G7 tackles Ukraine conflict against Hiroshima legacy
Group of Seven (G7) leaders have laid wreaths in the Japanese city of Hiroshima almost 78 years after it was attacked with a nuclear bomb in a sombre start to a summit expected to put more sanctions on Russia for its invasion of Ukraine.
Hiroshima's legacy as the first place ever to be attacked with a nuclear weapon has taken on more urgency following Russia's invasion of Ukraine and President Vladimir Putin's talk of his readiness to use nuclear arms.
Ukrainian President Volodymyr Zelenskiy will travel to Japan to join the leaders of the world's advanced democracies at their Hiroshima summit, a European Union source said.
G7 leaders are expected to announce tightened sanctions on Russia and debate strategy on a more than year-long conflict that shows no signs of easing.
The seven countries that have dominated the post-World War II era ushered in after the destruction of Hiroshima and Nagasaki, also hit with a US nuclear bomb, are increasingly challenged by an ascendant China and unpredictable Russia.
Britain will announce a ban on Russian diamonds and imports of metals from Russia including copper, aluminium and nickel in support of Ukraine, it said in a statement.
Britain will also target an additional 86 people and companies from Putin's military-industrial complex, in addition to those involved in the energy, metals and shipping industries, it said.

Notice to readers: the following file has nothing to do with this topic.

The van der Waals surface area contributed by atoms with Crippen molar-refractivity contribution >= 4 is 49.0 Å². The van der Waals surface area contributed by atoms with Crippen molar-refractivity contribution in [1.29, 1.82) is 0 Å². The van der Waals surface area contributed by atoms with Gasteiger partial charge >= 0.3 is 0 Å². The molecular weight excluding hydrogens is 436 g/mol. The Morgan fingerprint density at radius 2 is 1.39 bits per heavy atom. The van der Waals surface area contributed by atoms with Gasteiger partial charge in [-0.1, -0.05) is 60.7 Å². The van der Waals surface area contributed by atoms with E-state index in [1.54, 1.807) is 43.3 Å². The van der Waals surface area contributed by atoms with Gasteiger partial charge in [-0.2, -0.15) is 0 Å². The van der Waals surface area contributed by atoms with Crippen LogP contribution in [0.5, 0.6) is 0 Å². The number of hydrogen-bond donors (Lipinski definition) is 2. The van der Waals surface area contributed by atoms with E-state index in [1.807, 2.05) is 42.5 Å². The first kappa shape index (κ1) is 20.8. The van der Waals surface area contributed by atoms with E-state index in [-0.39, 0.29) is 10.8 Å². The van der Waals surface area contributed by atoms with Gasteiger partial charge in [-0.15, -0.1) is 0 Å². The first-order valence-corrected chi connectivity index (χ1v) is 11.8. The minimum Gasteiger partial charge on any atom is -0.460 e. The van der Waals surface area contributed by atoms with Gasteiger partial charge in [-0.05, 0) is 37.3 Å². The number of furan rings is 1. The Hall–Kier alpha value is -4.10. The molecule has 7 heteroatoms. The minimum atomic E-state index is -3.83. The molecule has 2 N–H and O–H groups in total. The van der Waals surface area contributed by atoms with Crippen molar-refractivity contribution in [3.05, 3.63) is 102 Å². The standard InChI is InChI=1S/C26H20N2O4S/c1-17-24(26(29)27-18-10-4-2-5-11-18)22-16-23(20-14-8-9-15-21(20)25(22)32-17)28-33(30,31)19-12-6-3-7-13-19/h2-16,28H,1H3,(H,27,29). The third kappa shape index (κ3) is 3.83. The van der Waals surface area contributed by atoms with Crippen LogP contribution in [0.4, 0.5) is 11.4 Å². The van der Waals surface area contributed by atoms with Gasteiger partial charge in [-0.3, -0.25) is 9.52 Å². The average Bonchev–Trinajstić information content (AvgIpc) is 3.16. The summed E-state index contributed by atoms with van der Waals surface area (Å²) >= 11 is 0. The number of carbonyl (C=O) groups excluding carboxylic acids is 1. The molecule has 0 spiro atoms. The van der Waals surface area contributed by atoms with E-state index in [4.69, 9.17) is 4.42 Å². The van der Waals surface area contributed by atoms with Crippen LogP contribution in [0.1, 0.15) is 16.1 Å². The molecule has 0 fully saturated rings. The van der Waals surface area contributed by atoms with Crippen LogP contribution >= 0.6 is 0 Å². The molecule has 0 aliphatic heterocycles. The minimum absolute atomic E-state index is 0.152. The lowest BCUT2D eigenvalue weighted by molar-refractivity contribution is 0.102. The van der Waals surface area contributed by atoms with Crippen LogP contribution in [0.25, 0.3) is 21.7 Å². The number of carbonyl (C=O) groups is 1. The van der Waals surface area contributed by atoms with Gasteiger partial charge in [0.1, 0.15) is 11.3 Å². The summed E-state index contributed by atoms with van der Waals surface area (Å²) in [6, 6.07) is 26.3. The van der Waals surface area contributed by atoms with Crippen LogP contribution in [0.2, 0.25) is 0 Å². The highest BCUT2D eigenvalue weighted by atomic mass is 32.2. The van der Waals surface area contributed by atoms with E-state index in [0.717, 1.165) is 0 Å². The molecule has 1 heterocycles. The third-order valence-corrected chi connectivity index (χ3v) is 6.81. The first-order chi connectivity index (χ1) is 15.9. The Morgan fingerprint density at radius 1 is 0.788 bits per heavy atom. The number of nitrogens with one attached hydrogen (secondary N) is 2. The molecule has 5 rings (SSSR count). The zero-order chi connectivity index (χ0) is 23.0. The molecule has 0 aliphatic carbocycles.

European Council President Charles Michel said Europe would also restrict sales of Russian diamonds.
Officials were still hashing out the details of their final announcements on Russia as well as debating precise language on China, according to people from four of the nations involved.
Russia has said it is ready to use its nuclear arsenal to defend its "territorial integrity" if necessary.
Japanese Prime Minister Fumio Kishida, who represents Hiroshima in Japan's lower house of parliament, said he chose the city for the summit to focus attention on arms control.
School children presented the G7 leaders with wreaths and they then solemnly placed them at a memorial park.
The US is set to add 70 entities to its export blacklist, and to expand its sanctions authority to 300 entities as well as new sectors of the Russian economy, a senior US administration official said.
"You will hear a powerful statement of unity, strength and commitment in our response to Russia's war of aggression," the official said.
"You will see new steps taken to economically isolate Russia and to weaken its ability to wage war."
The goal is to close evasion loopholes in countries from Europe to Asia and the Middle East, target goods used by Russia in waging the war, reduce reliance on its energy exports and cut its access to the international financial system.